With the Greek Orthodox Annunciation Church, Wright created a landmark of modernist design, replacing a more traditional building of 1914 on Milwaukee’s east side. In late 1955, a building committee member interviewed Wright despite objections by other members to Wright’s expensive, unorthodox designs. Wright’s wife Olgivanna had grown up in the Eastern Orthodox faith, and Wright, expressing an appreciation for Byzantine architecture, insisted that he could capture the essence of the Greek congregants’ Old World ancestry, while making a conspicuous modern monument. The stunning church, executed in cream-colored poured concrete, consists of a shallow dome, resting on a gently curved bowl, cradled by a giant Greek cross. It fuses two basic elements of Byzantine church architecture—a cruciform plan and a dome. This cross-within-a-circle motif recurs throughout, as do broad arches. One arch frames the double entrance doors and stained glass sidelights, and others pierce the decorative canopy ringing the church. The dome rises above a continuous clerestory of stained glass-filled arches, features seen also at the great Byzantine Church of Hagia Sophia in Istanbul. Wright was famous for flouting his clients’ directives, but in this case he pleased the church building committee by showing respect for their traditions.
Nevertheless, Annunciation Church is aggressively modern and reflects Wright’s late-career fascination with the geometry of the circle. The structural engineering is even more forward-looking, with the 104-foot-diameter dome (designed by William Wesley Peters, Wright’s son-in-law and longtime Taliesin assistant) the most marvelous engineering feat of all. The dome is separate from the rest of the building. Its outer rim appears to float atop a necklace of glass beads; in fact, it rides atop hundreds of thousands of steel ball bearings, immersed in grease in a steel channel that rings the top of the clerestory. This design allows the dome to expand in warm weather and contract in cold. Wright originally covered the dome in blue mosaic tiles, but these flaked and were replaced with a blue vinyl-like membrane.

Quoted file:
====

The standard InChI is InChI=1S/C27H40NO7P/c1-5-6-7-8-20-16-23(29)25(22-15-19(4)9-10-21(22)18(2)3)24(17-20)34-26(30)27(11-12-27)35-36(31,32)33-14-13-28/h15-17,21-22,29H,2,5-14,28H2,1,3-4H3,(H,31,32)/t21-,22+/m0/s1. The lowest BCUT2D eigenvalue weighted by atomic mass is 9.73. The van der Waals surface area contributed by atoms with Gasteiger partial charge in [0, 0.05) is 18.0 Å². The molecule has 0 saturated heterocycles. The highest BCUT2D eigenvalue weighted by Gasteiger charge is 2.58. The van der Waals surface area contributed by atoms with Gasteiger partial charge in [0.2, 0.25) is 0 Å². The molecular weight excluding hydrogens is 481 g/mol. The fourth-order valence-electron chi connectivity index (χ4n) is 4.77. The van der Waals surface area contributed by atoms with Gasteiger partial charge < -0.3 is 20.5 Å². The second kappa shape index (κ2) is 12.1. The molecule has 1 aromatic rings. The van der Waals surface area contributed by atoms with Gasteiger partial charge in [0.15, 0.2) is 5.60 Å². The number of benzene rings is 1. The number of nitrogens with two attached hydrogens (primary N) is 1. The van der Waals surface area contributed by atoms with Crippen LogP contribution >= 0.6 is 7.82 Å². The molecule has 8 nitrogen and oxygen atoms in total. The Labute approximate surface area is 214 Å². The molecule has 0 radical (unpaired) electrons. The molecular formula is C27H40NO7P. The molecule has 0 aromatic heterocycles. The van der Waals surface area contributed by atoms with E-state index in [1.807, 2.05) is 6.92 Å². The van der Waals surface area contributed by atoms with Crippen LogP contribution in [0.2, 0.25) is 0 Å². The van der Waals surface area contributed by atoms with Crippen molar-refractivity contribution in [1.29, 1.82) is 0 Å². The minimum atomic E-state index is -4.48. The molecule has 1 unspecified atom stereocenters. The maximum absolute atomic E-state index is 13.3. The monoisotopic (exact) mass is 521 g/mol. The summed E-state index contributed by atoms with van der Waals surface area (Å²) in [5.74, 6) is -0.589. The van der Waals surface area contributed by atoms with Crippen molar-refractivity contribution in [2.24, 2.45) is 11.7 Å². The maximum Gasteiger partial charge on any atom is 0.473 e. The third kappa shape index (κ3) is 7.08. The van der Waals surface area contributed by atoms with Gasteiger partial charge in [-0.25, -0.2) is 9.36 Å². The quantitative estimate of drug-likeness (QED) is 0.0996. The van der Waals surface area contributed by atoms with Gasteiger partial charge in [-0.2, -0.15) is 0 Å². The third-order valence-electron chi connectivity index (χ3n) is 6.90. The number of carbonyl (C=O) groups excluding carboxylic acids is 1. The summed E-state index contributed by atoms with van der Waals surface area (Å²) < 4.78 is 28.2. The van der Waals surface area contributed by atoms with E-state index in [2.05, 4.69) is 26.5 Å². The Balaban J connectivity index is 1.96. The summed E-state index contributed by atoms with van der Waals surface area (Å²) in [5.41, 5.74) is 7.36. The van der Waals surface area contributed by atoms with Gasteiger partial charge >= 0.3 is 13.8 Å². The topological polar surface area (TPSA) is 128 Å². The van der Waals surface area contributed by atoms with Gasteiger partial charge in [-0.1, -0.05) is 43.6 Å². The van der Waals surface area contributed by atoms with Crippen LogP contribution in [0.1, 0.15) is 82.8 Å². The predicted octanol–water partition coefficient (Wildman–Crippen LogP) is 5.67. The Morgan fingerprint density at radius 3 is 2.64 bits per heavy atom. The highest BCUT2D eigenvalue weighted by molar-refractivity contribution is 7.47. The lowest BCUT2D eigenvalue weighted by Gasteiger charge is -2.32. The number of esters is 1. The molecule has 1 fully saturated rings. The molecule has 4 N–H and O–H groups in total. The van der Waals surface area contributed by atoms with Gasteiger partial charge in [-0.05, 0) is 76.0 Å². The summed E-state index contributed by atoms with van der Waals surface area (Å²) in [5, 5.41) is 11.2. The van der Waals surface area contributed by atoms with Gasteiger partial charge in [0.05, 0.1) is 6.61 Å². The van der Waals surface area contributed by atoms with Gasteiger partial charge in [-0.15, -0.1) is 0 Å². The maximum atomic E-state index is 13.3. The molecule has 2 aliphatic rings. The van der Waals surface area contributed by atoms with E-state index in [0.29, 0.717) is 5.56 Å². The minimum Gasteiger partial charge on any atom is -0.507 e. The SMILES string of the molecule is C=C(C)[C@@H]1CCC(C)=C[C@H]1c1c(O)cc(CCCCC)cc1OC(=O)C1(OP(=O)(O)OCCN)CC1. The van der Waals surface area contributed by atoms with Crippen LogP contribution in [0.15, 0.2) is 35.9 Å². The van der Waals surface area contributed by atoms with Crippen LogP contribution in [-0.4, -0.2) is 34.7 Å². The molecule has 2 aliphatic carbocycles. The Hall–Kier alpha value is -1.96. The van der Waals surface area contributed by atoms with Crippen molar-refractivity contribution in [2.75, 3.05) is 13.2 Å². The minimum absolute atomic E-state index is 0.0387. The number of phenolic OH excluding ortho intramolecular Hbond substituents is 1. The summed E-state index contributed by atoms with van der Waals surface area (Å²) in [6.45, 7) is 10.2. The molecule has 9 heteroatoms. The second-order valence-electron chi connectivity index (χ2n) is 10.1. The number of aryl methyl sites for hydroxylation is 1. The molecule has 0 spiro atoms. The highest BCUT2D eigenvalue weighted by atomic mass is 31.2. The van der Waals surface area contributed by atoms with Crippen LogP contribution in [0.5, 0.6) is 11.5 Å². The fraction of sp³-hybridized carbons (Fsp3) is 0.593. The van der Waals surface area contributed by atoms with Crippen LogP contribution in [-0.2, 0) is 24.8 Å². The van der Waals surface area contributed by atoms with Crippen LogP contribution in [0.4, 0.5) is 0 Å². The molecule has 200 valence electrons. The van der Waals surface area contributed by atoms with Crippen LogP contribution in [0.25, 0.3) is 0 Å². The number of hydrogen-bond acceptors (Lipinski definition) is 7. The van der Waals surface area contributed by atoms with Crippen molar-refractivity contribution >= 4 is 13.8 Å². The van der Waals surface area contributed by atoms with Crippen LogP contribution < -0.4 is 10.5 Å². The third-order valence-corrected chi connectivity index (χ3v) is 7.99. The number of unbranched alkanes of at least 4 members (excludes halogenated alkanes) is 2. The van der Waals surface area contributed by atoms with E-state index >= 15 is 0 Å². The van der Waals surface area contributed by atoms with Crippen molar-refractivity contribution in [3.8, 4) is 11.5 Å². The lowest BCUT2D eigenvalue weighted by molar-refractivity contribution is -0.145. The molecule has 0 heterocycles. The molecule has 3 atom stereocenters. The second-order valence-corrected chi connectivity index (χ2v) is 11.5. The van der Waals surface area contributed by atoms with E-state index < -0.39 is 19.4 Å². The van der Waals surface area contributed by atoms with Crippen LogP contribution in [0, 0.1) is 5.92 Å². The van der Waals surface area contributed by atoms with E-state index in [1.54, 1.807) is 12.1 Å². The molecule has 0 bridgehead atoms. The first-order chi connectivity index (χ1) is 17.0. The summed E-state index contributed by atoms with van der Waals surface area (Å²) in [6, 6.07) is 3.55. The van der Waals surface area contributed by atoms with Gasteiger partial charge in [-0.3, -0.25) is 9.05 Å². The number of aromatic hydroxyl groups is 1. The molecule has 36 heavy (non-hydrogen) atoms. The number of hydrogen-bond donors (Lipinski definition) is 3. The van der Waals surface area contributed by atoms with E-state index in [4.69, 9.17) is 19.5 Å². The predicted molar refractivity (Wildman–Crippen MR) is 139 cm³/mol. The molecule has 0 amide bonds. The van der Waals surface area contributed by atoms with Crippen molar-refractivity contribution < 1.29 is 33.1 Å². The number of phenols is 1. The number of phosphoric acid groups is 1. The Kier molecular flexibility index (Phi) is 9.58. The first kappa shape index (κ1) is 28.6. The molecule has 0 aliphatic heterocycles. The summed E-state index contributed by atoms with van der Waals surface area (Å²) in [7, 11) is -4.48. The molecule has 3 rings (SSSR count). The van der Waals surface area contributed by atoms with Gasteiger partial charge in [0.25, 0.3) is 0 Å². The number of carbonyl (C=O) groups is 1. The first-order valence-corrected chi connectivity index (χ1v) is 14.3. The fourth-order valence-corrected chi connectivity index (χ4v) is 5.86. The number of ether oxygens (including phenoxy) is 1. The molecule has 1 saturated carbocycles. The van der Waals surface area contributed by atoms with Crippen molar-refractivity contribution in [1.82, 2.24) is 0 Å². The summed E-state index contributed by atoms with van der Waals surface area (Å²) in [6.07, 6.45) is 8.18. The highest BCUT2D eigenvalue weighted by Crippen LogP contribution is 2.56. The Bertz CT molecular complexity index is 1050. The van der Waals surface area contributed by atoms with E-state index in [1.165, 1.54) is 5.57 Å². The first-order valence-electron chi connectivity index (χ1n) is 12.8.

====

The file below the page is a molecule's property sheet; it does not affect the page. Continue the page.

More Wrightian innovations are inside. The basement accommodates a round banquet hall opening to a low classroom wing, which terminates in a chapel with a stepped, football-shaped dome. The spectacular upper level consists of a two-story, eight-hundred-seat auditorium, cupped by the bowl beneath and the dome above. On the ground level, the Greek cross–shaped auditorium seats worshippers in three of the cross arms, while the chancel and altar occupy the fourth. Upstairs, the circular balcony and organ are lit by the stained glass clerestory lights, and light also filters through the ring of glass balls beneath the dome. Spiral staircases, wrapped around light trees, link the two auditorium levels and the basement.
This unusual auditorium nevertheless suits the congregants’ liturgy and traditions, such as the east-pointing sanctuary and the prominent iconostasis (sanctuary screen). The screen is a gold-anodized aluminum grille, repeatedly pierced with an abstract cross-in-circle motif. Originally, stylized icons painted by Eugene Masselink, an artist and secretary to Wright, hung from the screen, but those paintings are in storage. Annunciation’s priest commissioned a Greek artist to render more traditional icons in the 1990s. The change reflects the tension between tradition and innovation, although Wright tried to reconcile the two. Other modifications reflect the same tension. The original chancel railing, repeating the cross-in-circle form, has been removed. Masselink’s designs for the stained glass clerestory windows were passed over in favor of more traditional ones, executed in 1978 by Helen Hickman of Conrad Schmitt Studios. And a cross now rises from the top of the dome. Wright would have objected strenuously to the changes, as do some members of the congregation. Despite the disagreements, Annunciation Church continues to connect its Greek congregation’s traditions and their midwestern home.